This month, we’ve been asking food bloggers what they make for dinner when they’re home alone, and today a married couple is weighing in! Jenny Rosenstrach and Andy Ward write the blog Dinner: A Love Story, and here’s their friendly debate over what makes the best solo dinner…

This month, we’ve been asking food bloggers what they make for dinner when they’re home alone, and today a married couple is weighing in! Jenny Rosenstrach and Andy Ward write the blog Dinner: A Love Story, and here’s their friendly debate over what makes the best solo dinner…


Cacio e Pepe
By Andy Ward of Dinner: A Love Story

Dear Jenny,

I know how this is going to sound. This is going to sound like another grumpy bald guy whining about how, ever since he had kids, he never gets to do what he wants to do any more, about how his once-independent, soundly-sleeping self has been lost forever in a sea of So You Think You Can Dance marathons, pre-dawn Candy Land sessions, Saturday afternoon trips to drug stores in search of the “right” kind of Hot Huez hair chalk, and wah wah wah. But I’m not whining about any of that here, I swear. That’s the stuff I love, to be honest. It’s the stuff I wake up thinking about at 3am, filled with dread, knowing that one day it will be gone. (And as for my once-independent self? From what little I can remember: overrated.)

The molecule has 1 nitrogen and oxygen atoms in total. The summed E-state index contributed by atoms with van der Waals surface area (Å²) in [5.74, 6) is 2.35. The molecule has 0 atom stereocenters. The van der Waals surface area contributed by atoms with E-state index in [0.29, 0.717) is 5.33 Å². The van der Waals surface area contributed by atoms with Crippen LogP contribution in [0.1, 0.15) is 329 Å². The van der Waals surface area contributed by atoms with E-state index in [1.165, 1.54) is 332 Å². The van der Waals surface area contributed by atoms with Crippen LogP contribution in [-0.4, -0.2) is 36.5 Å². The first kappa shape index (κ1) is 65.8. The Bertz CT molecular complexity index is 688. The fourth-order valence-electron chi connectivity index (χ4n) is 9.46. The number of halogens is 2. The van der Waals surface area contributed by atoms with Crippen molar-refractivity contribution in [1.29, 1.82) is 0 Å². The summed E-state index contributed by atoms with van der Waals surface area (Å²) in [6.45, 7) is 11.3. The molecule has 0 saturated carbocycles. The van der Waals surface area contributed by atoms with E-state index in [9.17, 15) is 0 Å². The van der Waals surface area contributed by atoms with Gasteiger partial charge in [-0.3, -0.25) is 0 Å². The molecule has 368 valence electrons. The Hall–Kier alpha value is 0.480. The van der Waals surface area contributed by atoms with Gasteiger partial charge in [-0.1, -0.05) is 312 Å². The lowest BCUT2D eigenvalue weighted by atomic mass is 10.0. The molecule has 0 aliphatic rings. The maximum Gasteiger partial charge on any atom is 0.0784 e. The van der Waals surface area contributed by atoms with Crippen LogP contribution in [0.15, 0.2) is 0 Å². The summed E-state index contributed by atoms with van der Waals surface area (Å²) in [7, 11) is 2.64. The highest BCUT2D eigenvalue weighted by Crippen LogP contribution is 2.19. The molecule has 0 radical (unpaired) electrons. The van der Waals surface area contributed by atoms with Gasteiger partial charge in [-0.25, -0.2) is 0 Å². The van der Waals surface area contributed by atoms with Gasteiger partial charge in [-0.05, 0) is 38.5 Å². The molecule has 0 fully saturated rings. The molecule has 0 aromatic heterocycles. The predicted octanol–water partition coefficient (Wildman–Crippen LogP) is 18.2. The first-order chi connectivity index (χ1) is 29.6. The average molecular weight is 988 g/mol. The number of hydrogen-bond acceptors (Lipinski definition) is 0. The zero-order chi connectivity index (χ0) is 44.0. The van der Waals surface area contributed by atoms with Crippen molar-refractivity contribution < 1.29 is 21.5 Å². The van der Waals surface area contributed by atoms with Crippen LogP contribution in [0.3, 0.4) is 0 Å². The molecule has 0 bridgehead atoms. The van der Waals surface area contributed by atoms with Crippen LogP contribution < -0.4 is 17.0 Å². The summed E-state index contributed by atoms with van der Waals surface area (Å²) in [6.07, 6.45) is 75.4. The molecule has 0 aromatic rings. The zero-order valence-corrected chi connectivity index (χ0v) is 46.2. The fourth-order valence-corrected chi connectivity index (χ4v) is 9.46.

No, my complaint here is far less existential. My complaint is: How the heck did my all-time favorite meal on earth, cacio e pepe, become the one meal that not a single other person in our house will eat? How did a simple bowl of pasta—with parmesan cheese, butter and pepper; the perfect combination of flavors—end up on the strict no-fly list? Of all the meals—hello, anything with eggplant—this the one you cast out?